ATLANTA (AP) — Three former Georgia prison inmates say state corrections officials didn't adequately protect them against sexual assault by a former high-ranking correctional officer and failed to investigate inmate complaints against the officer.
Former Department of Corrections Capt. Edgar Daniel Johnson used his position of power to intimidate and force the inmates to engage in sexual acts with him while they were inmates at Emanuel Women's Facility in Swainsboro, the women allege in a lawsuit announced by their lawyers on Monday.
The lawsuit alleges prison officials were made aware of Johnson's behavior and failed to investigate or take any action while the women were still there.
The Associated Press does not generally name alleged victims of sexual crimes and therefore is not naming the three women who filed the lawsuit.
The Department of Corrections fired Johnson last year, and he faces criminal charges linked to the allegations.
Vince Toreno, an attorney defending Johnson against the lawsuit, said in an email Tuesday that he has no comment on the allegations. Kendall Gross, an attorney who represents Johnson in the criminal case, said his client adamantly maintains his innocence and that some of the testimony offered at a preliminary hearing "doesn't add up." He would not elaborate.
The three women were repeatedly sexually assaulted by Johnson, with the earliest assault in April 2011 and the most recent in January 2015, the lawsuit says. He threatened to prolong their sentences, deny them parole, halt their transfer to lower-security facilities and keep them from seeing their children, the lawsuit says.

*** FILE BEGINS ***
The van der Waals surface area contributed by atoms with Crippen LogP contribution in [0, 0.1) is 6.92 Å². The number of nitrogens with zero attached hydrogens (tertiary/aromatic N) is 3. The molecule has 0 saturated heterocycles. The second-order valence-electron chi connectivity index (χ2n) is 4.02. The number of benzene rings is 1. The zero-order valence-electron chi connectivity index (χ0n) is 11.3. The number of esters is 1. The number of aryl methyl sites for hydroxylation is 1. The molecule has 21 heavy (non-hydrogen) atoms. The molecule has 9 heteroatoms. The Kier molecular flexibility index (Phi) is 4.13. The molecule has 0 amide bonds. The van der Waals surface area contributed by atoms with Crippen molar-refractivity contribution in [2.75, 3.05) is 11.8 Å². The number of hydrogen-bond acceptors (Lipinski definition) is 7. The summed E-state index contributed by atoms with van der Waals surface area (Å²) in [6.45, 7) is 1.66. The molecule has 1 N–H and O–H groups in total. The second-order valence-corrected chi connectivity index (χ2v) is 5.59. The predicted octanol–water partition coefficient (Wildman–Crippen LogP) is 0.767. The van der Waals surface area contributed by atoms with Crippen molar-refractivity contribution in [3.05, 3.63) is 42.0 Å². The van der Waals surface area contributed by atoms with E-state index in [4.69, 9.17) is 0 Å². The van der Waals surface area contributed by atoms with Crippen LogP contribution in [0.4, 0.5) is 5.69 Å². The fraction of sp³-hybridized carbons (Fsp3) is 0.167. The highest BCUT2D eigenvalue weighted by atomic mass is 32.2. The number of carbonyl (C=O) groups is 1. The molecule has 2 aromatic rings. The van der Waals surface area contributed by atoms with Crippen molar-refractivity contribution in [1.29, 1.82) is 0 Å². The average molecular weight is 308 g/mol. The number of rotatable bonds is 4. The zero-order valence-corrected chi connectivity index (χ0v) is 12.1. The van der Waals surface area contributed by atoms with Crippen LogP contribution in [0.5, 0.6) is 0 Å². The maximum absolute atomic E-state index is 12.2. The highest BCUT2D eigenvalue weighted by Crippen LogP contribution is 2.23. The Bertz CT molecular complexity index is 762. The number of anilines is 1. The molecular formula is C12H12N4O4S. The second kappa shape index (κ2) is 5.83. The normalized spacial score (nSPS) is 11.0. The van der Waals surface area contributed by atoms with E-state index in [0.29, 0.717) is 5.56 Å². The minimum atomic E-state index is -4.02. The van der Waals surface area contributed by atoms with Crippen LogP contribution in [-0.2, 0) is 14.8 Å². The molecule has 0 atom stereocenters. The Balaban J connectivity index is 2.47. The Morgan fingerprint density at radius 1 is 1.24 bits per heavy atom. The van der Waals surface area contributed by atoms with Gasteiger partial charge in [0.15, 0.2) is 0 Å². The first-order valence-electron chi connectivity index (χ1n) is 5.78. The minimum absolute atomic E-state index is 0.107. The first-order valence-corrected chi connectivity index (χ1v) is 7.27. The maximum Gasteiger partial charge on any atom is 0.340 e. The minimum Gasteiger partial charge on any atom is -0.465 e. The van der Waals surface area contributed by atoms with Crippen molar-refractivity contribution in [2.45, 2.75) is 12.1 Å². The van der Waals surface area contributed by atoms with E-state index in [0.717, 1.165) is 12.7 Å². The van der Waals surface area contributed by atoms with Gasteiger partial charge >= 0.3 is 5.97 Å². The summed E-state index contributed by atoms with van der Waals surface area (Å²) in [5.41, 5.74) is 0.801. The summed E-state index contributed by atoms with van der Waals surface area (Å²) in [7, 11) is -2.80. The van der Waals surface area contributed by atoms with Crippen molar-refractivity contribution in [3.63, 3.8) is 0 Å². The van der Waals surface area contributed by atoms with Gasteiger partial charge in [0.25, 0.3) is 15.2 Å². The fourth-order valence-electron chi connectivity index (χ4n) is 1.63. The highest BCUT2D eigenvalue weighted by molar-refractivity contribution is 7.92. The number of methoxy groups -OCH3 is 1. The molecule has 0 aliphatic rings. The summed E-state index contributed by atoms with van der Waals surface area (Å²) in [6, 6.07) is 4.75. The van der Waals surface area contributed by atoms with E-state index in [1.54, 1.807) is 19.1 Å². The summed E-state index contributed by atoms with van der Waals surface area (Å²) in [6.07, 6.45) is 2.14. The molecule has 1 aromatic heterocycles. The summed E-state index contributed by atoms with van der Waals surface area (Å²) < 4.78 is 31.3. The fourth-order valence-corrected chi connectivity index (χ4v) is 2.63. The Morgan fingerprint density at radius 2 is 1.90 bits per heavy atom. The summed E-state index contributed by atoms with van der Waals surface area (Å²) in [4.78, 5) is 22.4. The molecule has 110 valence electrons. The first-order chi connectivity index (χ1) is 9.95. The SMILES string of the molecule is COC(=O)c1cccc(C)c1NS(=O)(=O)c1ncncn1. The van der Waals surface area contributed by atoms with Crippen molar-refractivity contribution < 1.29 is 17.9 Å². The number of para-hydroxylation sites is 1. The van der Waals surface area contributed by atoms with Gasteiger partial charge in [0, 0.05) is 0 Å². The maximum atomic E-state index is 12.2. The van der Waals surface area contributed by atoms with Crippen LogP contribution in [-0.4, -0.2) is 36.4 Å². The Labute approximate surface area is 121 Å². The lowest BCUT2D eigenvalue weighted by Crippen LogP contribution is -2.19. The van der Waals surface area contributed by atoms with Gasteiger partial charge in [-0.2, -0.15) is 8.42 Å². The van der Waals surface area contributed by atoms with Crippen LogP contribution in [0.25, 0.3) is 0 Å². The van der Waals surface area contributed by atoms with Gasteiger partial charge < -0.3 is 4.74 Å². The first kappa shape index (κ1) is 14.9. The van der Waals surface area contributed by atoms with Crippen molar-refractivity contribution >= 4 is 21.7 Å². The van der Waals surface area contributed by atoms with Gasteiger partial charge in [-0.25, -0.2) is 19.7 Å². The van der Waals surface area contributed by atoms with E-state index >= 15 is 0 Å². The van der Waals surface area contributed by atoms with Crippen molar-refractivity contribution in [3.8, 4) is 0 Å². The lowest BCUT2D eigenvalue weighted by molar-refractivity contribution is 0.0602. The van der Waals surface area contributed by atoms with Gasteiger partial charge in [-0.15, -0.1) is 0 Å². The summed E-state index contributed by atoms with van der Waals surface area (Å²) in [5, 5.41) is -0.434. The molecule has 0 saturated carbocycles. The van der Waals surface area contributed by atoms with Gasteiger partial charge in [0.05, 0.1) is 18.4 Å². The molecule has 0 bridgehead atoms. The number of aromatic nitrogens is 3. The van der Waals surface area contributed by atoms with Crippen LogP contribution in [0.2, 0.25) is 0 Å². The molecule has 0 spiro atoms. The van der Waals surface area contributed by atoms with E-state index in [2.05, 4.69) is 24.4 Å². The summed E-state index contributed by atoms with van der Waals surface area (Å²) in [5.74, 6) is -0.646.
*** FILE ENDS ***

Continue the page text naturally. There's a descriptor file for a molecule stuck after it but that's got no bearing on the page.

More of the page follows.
The lawsuit seeks damages for the physical and mental suffering the women say they endured and for the alleged violation of their civil rights and liberties. It also asks a judge to order the implementation of a program to train corrections employees and inmates on sexual harassment and the creation of a task force to ensure against future abuses of inmates.
The case is unusual because the state has acknowledged wrongdoing by the former correctional officer by filing criminal charges against him, said Eugene Felton, an attorney for the women. The lawsuit is important, he said, to ensure proper steps are taken so this doesn't happen again.
The federal lawsuit was filed in December. Felton said he waited to publicize it until all the defendants had been served.
Lawyers for the state asked a judge last month to dismiss the lawsuit, arguing, among other things, that some of the allegations are barred by the statute of limitations and the state officials named in the suit are protected by sovereign immunity.
Clay Nix, an inspector with the Department of Corrections' office of professional standards, told the AP in July that his investigators began looking into Johnson after receiving complaints from inmates who told very specific stories with many similarities and details no one else would know.
Once they began investigating, they discovered a 2012 complaint against Johnson and evidence that it was thoroughly investigated but never presented to the district attorney, said Nix, who joined the department in August 2013. Bringing criminal charges can be very difficult when there is no physical evidence and a case is based on inmates' allegations alone, Nix said at the time.
Nix said in an email Tuesday that investigators have identified 15 women who say they were victimized by Johnson.
The Department of Corrections fired Johnson last April and he was arrested in May on multiple charges related to the investigation, including sexual assault against a person in custody and violation of oath of office. Middle Judicial Circuit District Attorney Hayward Altman said in an email that he plans to present the case against Johnson to a grand jury in April.